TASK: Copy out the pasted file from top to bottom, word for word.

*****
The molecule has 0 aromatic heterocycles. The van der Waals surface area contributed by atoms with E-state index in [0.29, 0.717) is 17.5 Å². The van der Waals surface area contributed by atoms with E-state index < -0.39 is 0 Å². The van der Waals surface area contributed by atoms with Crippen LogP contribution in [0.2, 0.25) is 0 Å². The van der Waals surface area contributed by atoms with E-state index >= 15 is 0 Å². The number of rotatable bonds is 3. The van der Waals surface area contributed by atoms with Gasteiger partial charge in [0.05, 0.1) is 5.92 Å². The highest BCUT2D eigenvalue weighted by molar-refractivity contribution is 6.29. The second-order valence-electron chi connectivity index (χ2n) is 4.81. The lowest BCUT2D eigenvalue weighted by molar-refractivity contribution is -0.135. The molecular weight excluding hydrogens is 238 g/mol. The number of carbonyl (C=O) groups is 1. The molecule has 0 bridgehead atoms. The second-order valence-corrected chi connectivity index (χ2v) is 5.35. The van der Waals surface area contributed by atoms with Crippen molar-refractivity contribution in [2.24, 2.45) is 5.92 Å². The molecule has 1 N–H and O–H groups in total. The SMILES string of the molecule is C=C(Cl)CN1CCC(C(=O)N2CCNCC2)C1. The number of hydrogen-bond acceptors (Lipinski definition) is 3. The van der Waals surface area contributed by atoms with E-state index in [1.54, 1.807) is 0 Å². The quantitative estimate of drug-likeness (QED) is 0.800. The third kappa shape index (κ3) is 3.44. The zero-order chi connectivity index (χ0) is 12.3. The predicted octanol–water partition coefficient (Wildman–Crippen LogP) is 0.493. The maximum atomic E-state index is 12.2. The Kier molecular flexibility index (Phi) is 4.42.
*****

The molecule has 0 aromatic heterocycles. The van der Waals surface area contributed by atoms with E-state index in [0.29, 0.717) is 17.5 Å². The van der Waals surface area contributed by atoms with E-state index < -0.39 is 0 Å². The van der Waals surface area contributed by atoms with Crippen LogP contribution in [0.2, 0.25) is 0 Å². The van der Waals surface area contributed by atoms with E-state index >= 15 is 0 Å². The number of rotatable bonds is 3. The van der Waals surface area contributed by atoms with Gasteiger partial charge in [0.05, 0.1) is 5.92 Å². The highest BCUT2D eigenvalue weighted by molar-refractivity contribution is 6.29. The second-order valence-electron chi connectivity index (χ2n) is 4.81. The lowest BCUT2D eigenvalue weighted by molar-refractivity contribution is -0.135. The molecular weight excluding hydrogens is 238 g/mol. The number of carbonyl (C=O) groups is 1. The molecule has 0 bridgehead atoms. The second-order valence-corrected chi connectivity index (χ2v) is 5.35. The van der Waals surface area contributed by atoms with Crippen molar-refractivity contribution in [2.24, 2.45) is 5.92 Å². The molecule has 1 N–H and O–H groups in total. The SMILES string of the molecule is C=C(Cl)CN1CCC(C(=O)N2CCNCC2)C1. The number of hydrogen-bond acceptors (Lipinski definition) is 3. The van der Waals surface area contributed by atoms with E-state index in [1.54, 1.807) is 0 Å². The quantitative estimate of drug-likeness (QED) is 0.800. The third kappa shape index (κ3) is 3.44. The zero-order chi connectivity index (χ0) is 12.3. The predicted octanol–water partition coefficient (Wildman–Crippen LogP) is 0.493. The maximum atomic E-state index is 12.2. The Kier molecular flexibility index (Phi) is 4.42.